For Stressed-Out Black Americans, Mental Health Care Often Hard to Come By

June 26, 2020
News Type:  Weekly Spark, Weekly Spark News

Medical Xpress

Despite widespread stress and trauma, Black people may be less likely to receive mental health diagnoses. Experts say the reasons for that are complex. Mental health conditions, such as depression, may present differently in Black people than White people, which some providers may not be trained to recognize. There are also numerous barriers to receiving mental health care in Black communities, including cost, access to specialists, and cultural norms, such as prejudice against mental health and distrust of providers. Increasing diversity in the mental health workforce could help ensure access to culturally competent care in Black communities. "We need a greater investment in the mental health infrastructure for people of color," said David Fakunle, an associate faculty member in mental health at Johns Hopkins Bloomberg School of Public Health. Fakunle encouraged Black people to talk about what they have been through, both the trauma and the resilience that has come from it.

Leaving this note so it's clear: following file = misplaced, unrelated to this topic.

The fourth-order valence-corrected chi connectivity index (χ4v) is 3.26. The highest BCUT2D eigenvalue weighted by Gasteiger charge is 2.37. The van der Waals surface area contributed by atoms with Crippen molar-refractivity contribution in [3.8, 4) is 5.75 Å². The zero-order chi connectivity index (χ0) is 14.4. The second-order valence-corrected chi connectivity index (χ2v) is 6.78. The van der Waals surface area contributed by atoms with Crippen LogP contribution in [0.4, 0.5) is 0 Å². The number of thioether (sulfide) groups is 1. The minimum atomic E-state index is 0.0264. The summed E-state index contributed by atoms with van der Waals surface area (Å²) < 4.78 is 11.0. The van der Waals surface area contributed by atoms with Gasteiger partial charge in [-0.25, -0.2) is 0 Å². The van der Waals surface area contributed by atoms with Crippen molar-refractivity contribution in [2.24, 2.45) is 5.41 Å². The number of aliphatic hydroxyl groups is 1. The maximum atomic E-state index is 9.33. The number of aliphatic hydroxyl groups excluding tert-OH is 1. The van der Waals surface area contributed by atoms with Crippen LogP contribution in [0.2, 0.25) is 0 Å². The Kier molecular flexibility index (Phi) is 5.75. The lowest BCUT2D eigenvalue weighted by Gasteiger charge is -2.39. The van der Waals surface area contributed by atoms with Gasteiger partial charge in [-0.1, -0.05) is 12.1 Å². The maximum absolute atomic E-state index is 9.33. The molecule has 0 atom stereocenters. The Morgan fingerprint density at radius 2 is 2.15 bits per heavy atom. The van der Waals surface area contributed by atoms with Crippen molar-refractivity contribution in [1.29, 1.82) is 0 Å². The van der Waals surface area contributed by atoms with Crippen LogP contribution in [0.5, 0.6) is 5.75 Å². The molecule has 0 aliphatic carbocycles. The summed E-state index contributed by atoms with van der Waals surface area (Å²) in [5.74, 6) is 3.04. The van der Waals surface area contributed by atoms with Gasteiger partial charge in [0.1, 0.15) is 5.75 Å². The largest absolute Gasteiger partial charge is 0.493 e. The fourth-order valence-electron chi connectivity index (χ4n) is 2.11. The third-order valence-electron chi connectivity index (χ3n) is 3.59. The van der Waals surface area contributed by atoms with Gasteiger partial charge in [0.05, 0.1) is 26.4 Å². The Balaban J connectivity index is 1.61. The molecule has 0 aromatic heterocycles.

Spark Extra! Learn more about suicide among Black populations and culturally competent approaches.